As I left her room I couldn’t help but feel very proud of myself. I can’t claim to always respond well or the “right” way to every situation, but that night I put my pride and frustration aside and did what Ava needed to help her relax and get to sleep. Had I let my frustration overcome me there’s a good chance it would’ve taken me at least another 30-45 minutes and many more tears (probably on both of our parts) before she was asleep. But by tuning into her needs, letting go of all that I “needed” to get done, stepping outside of my comfort zone, and throwing in a little goofiness, I was able to get her to sleep calmly in much less time. And let’s face it, isn’t goofiness a prerequisite for becoming a parent? No? Well, it should be. The world just might be a happier place.

No Internets = Major productivity?

When I got a note on my door last week from my Internet provider (Comcast) letting me know they were going to screw with my service upgrade some part and leave me without a connection from 7 a.m. to 4 p.m. today, I thought, “that totally sucks!” But then the more I thought about it, the more I thought about how productive I might actually be around the house and with my kids if I had a forced Internets-free day. So let me tell you what a day without the Internets looks like for me.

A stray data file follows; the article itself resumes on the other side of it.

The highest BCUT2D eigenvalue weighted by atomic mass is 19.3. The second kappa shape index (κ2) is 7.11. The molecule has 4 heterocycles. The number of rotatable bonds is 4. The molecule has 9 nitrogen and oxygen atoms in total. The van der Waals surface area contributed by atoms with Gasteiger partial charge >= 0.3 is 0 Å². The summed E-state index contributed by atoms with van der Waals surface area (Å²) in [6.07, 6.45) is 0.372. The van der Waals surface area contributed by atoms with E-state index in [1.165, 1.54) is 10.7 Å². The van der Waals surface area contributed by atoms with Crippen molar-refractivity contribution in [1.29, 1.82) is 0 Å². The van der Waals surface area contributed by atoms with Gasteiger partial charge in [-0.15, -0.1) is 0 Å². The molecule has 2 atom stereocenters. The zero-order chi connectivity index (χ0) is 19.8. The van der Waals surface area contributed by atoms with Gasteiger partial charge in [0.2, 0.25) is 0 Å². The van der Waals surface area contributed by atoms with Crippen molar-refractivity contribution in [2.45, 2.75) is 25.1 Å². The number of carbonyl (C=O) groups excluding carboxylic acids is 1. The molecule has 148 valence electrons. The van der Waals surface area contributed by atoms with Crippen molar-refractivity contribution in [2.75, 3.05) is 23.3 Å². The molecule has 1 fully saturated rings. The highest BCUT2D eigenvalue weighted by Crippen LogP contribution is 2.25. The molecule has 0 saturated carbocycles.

• Get myself dressed
  • Feed kids breakfast
  • Remove and store two trays of strawberries (that I picked at the farm yesterday) from our new dehydrator
  • Start a load of laundry
  • Change the world’s poopiest diaper ever, which actually required a partial bath to get the boy clean
  • Dress the kids
  • Get myself breakfast
  • Put clothes in dryer (it looked like rain at the time, so no line drying),  put another load in washer
  • Clean up the livingroom and vacuum
  • Make lunch for the kids
  • Lunch for me = tortilla chips and salsa (that I made yesterday) and some leftover hummus (also made yesterday)
  • Usher the kids outside to play
  • Cut and prepare about 15 apples (on sale at Vitamin Cottage) for dehydrating
  • Get clothes from dryer. Move clothes from washer to dryer
  • Start folding laundry
  • Put Julian down for nap
  • Get the rest of the laundry and finish folding it all
  • Help Ava make a caterpillar out of an egg carton
  • Wash umpteen dishes from yesterday and today
  • Make, with Ava’s help, a small batch of strawberry freezer jam
  • Clean up my new kitchen mess
  • Read some new books (that came in the mail from a book club Ava belongs to) to the kids
  • Make tortellini with spinach for dinner

I think that’s it. :oP

Then Jody got home from work. We were still without a connection (two hours past the time we were supposed to be) so he called Comcast and got it straightened out (cuz apparently just bitching about it, as I had been doing, wasn’t enough to fix it).

What a day. It’s amazing what I’m able to get done when I am unable to access my drug of choice the Internets.  My conclusion is that maybe my service should be knocked out once a week. Comcast, can we arrange that? (Wait! Did I just say that outloud???) ‘Cause we both know that a self-imposed Internet-free day ain’t gonna happen. (And don’t even tell me I’m the only one.) :oP